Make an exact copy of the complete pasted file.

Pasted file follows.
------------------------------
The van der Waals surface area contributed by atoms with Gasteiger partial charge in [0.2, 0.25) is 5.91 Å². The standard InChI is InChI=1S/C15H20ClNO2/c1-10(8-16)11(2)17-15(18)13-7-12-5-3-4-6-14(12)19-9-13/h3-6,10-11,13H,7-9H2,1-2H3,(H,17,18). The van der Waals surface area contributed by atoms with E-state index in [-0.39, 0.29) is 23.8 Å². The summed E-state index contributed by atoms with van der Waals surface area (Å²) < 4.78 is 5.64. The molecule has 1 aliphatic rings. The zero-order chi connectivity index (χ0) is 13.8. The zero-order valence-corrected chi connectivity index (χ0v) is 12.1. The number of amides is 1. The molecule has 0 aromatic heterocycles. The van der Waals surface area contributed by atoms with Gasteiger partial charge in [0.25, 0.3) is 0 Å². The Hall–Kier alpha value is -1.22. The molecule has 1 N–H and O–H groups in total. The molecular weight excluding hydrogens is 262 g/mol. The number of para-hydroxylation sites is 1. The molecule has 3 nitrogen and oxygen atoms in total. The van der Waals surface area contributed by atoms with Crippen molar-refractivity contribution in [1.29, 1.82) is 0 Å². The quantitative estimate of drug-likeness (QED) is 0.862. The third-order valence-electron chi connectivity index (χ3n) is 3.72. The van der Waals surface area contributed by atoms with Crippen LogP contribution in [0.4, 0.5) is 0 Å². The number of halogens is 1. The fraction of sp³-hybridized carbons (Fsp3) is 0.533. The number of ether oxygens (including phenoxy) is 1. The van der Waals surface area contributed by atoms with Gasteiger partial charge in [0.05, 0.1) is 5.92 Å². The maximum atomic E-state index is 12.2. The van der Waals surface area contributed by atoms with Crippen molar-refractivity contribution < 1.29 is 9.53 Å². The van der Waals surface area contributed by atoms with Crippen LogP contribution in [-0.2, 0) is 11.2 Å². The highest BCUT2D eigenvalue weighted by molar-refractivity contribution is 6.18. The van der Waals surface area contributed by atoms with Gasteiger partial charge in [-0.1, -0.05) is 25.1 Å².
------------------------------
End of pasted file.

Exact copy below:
The van der Waals surface area contributed by atoms with Gasteiger partial charge in [0.2, 0.25) is 5.91 Å². The standard InChI is InChI=1S/C15H20ClNO2/c1-10(8-16)11(2)17-15(18)13-7-12-5-3-4-6-14(12)19-9-13/h3-6,10-11,13H,7-9H2,1-2H3,(H,17,18). The van der Waals surface area contributed by atoms with E-state index in [-0.39, 0.29) is 23.8 Å². The summed E-state index contributed by atoms with van der Waals surface area (Å²) < 4.78 is 5.64. The molecule has 1 aliphatic rings. The zero-order chi connectivity index (χ0) is 13.8. The zero-order valence-corrected chi connectivity index (χ0v) is 12.1. The number of amides is 1. The molecule has 0 aromatic heterocycles. The van der Waals surface area contributed by atoms with Gasteiger partial charge in [0.25, 0.3) is 0 Å². The Hall–Kier alpha value is -1.22. The molecule has 1 N–H and O–H groups in total. The molecular weight excluding hydrogens is 262 g/mol. The number of para-hydroxylation sites is 1. The molecule has 3 nitrogen and oxygen atoms in total. The van der Waals surface area contributed by atoms with Crippen molar-refractivity contribution in [1.29, 1.82) is 0 Å². The quantitative estimate of drug-likeness (QED) is 0.862. The third-order valence-electron chi connectivity index (χ3n) is 3.72. The van der Waals surface area contributed by atoms with Crippen LogP contribution in [0.4, 0.5) is 0 Å². The number of halogens is 1. The fraction of sp³-hybridized carbons (Fsp3) is 0.533. The number of ether oxygens (including phenoxy) is 1. The van der Waals surface area contributed by atoms with Gasteiger partial charge in [0.05, 0.1) is 5.92 Å². The maximum atomic E-state index is 12.2. The van der Waals surface area contributed by atoms with Crippen molar-refractivity contribution < 1.29 is 9.53 Å². The van der Waals surface area contributed by atoms with Crippen LogP contribution in [-0.2, 0) is 11.2 Å². The highest BCUT2D eigenvalue weighted by molar-refractivity contribution is 6.18. The van der Waals surface area contributed by atoms with Gasteiger partial charge in [-0.1, -0.05) is 25.1 Å².